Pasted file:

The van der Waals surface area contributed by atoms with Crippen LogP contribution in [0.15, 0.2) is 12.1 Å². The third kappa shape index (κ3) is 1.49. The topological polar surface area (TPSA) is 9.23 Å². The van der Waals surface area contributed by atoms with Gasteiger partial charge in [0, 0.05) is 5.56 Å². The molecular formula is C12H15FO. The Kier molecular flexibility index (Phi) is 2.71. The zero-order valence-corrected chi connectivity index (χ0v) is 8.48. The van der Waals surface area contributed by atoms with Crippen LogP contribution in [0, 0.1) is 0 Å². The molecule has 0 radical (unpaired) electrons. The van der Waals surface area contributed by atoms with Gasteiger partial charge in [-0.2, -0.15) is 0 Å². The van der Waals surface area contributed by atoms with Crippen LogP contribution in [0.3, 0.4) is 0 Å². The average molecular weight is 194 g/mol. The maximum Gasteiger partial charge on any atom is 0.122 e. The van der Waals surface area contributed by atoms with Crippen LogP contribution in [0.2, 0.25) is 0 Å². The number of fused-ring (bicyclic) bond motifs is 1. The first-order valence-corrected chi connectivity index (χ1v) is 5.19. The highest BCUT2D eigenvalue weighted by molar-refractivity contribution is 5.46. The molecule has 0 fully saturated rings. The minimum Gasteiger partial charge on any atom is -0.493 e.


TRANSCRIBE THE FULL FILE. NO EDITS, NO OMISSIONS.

The van der Waals surface area contributed by atoms with Crippen LogP contribution in [0.15, 0.2) is 12.1 Å². The third kappa shape index (κ3) is 1.49. The topological polar surface area (TPSA) is 9.23 Å². The van der Waals surface area contributed by atoms with Gasteiger partial charge in [0, 0.05) is 5.56 Å². The molecular formula is C12H15FO. The Kier molecular flexibility index (Phi) is 2.71. The zero-order valence-corrected chi connectivity index (χ0v) is 8.48. The van der Waals surface area contributed by atoms with Crippen LogP contribution in [0, 0.1) is 0 Å². The molecule has 0 radical (unpaired) electrons. The van der Waals surface area contributed by atoms with Gasteiger partial charge in [-0.2, -0.15) is 0 Å². The van der Waals surface area contributed by atoms with Crippen LogP contribution in [0.3, 0.4) is 0 Å². The average molecular weight is 194 g/mol. The maximum Gasteiger partial charge on any atom is 0.122 e. The van der Waals surface area contributed by atoms with Crippen LogP contribution in [0.2, 0.25) is 0 Å². The number of fused-ring (bicyclic) bond motifs is 1. The first-order valence-corrected chi connectivity index (χ1v) is 5.19. The highest BCUT2D eigenvalue weighted by molar-refractivity contribution is 5.46. The molecule has 0 fully saturated rings. The minimum Gasteiger partial charge on any atom is -0.493 e.